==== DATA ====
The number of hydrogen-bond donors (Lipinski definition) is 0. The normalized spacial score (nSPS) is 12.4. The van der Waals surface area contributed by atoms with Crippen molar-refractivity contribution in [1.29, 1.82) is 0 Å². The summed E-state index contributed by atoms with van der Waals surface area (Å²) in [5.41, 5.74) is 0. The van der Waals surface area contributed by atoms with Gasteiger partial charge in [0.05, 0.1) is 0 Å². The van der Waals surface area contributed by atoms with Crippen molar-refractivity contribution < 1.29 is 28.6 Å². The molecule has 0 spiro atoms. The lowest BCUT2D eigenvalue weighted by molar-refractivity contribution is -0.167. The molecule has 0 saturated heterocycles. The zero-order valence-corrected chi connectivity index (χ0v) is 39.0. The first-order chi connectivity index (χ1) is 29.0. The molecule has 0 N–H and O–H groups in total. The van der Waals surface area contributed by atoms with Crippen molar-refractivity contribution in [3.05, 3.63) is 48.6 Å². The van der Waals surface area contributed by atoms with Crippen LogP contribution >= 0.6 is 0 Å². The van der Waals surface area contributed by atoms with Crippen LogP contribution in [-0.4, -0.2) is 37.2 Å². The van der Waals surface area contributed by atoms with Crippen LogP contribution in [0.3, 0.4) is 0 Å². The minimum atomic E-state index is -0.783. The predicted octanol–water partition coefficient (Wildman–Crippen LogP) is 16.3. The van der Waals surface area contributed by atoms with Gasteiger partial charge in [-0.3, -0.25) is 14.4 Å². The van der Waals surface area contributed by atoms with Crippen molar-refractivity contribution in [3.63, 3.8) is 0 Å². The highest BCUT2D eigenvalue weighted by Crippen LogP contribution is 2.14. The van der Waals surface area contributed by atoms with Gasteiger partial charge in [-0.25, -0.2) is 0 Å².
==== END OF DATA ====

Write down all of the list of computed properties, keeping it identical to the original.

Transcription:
The number of hydrogen-bond donors (Lipinski definition) is 0. The normalized spacial score (nSPS) is 12.4. The van der Waals surface area contributed by atoms with Crippen molar-refractivity contribution in [1.29, 1.82) is 0 Å². The summed E-state index contributed by atoms with van der Waals surface area (Å²) in [5.41, 5.74) is 0. The van der Waals surface area contributed by atoms with Gasteiger partial charge in [0.05, 0.1) is 0 Å². The van der Waals surface area contributed by atoms with Crippen molar-refractivity contribution < 1.29 is 28.6 Å². The molecule has 0 spiro atoms. The lowest BCUT2D eigenvalue weighted by molar-refractivity contribution is -0.167. The molecule has 0 saturated heterocycles. The zero-order valence-corrected chi connectivity index (χ0v) is 39.0. The first-order chi connectivity index (χ1) is 29.0. The molecule has 0 N–H and O–H groups in total. The van der Waals surface area contributed by atoms with Crippen molar-refractivity contribution in [3.05, 3.63) is 48.6 Å². The van der Waals surface area contributed by atoms with Crippen LogP contribution >= 0.6 is 0 Å². The van der Waals surface area contributed by atoms with Crippen LogP contribution in [-0.4, -0.2) is 37.2 Å². The van der Waals surface area contributed by atoms with Crippen LogP contribution in [0.3, 0.4) is 0 Å². The minimum atomic E-state index is -0.783. The predicted octanol–water partition coefficient (Wildman–Crippen LogP) is 16.3. The van der Waals surface area contributed by atoms with Gasteiger partial charge in [-0.3, -0.25) is 14.4 Å². The van der Waals surface area contributed by atoms with Crippen molar-refractivity contribution in [3.63, 3.8) is 0 Å². The highest BCUT2D eigenvalue weighted by Crippen LogP contribution is 2.14. The van der Waals surface area contributed by atoms with Gasteiger partial charge in [-0.25, -0.2) is 0 Å².